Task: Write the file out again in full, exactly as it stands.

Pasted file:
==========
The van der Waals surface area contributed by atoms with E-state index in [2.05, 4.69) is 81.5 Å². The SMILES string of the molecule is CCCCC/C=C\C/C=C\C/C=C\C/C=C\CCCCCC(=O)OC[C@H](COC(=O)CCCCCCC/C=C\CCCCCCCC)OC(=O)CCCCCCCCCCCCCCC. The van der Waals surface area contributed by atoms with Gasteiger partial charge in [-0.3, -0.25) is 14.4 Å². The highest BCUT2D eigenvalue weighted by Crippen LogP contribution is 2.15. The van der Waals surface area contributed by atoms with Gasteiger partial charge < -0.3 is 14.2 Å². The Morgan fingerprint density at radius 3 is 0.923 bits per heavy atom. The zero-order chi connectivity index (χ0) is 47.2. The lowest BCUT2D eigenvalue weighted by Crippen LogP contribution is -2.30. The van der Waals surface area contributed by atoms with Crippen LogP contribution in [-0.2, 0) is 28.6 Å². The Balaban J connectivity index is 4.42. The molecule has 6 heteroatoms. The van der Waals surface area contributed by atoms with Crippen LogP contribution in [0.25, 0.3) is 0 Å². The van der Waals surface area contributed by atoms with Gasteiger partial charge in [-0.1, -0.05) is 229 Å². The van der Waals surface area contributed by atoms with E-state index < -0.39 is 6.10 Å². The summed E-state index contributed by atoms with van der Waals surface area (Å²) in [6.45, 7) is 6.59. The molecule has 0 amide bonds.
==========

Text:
The van der Waals surface area contributed by atoms with E-state index in [2.05, 4.69) is 81.5 Å². The SMILES string of the molecule is CCCCC/C=C\C/C=C\C/C=C\C/C=C\CCCCCC(=O)OC[C@H](COC(=O)CCCCCCC/C=C\CCCCCCCC)OC(=O)CCCCCCCCCCCCCCC. The van der Waals surface area contributed by atoms with Gasteiger partial charge in [-0.3, -0.25) is 14.4 Å². The highest BCUT2D eigenvalue weighted by Crippen LogP contribution is 2.15. The van der Waals surface area contributed by atoms with Gasteiger partial charge < -0.3 is 14.2 Å². The Morgan fingerprint density at radius 3 is 0.923 bits per heavy atom. The zero-order chi connectivity index (χ0) is 47.2. The lowest BCUT2D eigenvalue weighted by Crippen LogP contribution is -2.30. The van der Waals surface area contributed by atoms with Crippen LogP contribution in [-0.2, 0) is 28.6 Å². The Balaban J connectivity index is 4.42. The molecule has 6 heteroatoms. The van der Waals surface area contributed by atoms with Crippen LogP contribution in [0.25, 0.3) is 0 Å². The van der Waals surface area contributed by atoms with Gasteiger partial charge in [-0.1, -0.05) is 229 Å². The van der Waals surface area contributed by atoms with E-state index < -0.39 is 6.10 Å². The summed E-state index contributed by atoms with van der Waals surface area (Å²) in [6.45, 7) is 6.59. The molecule has 0 amide bonds.